Don Brown was hired by Los Alamos National Laboratory in 2003 to attack quality problems at the lab.
As CBS News Correspondent Sharyl Attkisson reports, it's not just what he saw that disturbed him, it's what he didn't see: the top secret X Division, arguably the most important and powerful division at the lab.
If the X Division sounds familiar, it might be from past scandals. It's where the government claims China obtained secrets to the United States' most sophisticated nuclear warhead, the W-88. It's also where two computer hard drives with sensitive nuclear weapons data disappeared.
And the X Division is the source of the physics behind U.S. nuclear weapons, where some of the best scientists in the world do their most important work.
Brown was stunned to find no evidence the X Division had ever been audited properly. When his team got the assignment, they didn't even get a foot in the door when an X Division manager blocked them.
Brown recalls being told, "You can't come in, we don't recognize your authority."
He says it's "absolutely not" proper for the group being audited to hold authority over the auditor.
In the end, lab managers backed the X Division.
Auditors were only allowed to review paperwork offsite. Still, they concluded the system might not "capture items that may pose a potential safety problem" and lapses in training and qualifications put "the effectiveness of the nuclear weapons program ... at risk."
Brown laid out his concerns in reports sent to lab and Department of Energy officials.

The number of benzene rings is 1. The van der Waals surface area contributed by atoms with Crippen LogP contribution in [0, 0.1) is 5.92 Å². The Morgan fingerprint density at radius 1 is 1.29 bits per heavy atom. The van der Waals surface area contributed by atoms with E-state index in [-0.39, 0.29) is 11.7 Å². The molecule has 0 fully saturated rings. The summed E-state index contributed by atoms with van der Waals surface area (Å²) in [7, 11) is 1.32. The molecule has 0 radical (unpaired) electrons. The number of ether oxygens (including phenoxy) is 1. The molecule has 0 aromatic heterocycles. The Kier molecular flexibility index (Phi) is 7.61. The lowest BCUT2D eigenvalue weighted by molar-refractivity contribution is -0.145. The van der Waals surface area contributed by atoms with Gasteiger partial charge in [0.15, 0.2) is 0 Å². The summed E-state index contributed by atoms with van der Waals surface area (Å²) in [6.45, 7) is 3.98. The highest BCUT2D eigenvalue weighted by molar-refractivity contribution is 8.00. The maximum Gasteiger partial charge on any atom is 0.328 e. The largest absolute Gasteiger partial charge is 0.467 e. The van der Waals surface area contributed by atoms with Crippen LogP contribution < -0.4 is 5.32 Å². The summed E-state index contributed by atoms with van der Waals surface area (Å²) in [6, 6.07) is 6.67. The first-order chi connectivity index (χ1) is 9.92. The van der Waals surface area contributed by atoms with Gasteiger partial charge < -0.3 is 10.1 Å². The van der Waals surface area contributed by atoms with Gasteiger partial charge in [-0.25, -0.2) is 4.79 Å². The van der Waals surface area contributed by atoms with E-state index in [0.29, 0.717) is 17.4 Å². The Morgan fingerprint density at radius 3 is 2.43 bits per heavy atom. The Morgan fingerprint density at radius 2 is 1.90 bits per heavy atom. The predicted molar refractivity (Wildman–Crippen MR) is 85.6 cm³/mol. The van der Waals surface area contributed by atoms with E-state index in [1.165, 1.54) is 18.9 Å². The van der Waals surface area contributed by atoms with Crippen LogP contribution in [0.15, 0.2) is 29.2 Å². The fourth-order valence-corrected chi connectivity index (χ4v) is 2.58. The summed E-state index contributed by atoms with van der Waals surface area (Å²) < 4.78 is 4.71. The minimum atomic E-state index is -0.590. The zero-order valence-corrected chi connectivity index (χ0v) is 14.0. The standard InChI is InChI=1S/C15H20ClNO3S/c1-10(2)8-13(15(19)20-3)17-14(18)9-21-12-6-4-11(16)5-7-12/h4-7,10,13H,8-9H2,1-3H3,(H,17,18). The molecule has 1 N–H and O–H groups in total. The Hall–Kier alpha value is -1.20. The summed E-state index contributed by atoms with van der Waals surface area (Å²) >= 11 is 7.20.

A spokesman for the National Nuclear Security Administration who asked to be unnamed insisted the nation's nuclear stockpile, which includes the W76 and W88 warheads, remains "safe and reliable."
"The Secretaries of Energy and Defense provide the President an annual assessment of the safety, security, and reliability of the nuclear weapons stockpile,'' the spokesman said. "Any potential issues are thoroughly investigated."
But one government official tells CBS News that hundreds of problems, including some in the X Division, were addressed during the lab's lengthy shutdown over separate security concerns.
Today, U.S nukes are no longer tested in full-scale explosions, making it all the more critical, Brown argues, that the X Division's work gets proper scrutiny.
Without it, Brown says, "You can't say with confidence that those weapons will perform their designed function."
Brown says that makes the X Division audit that didn't happen an issue of national security.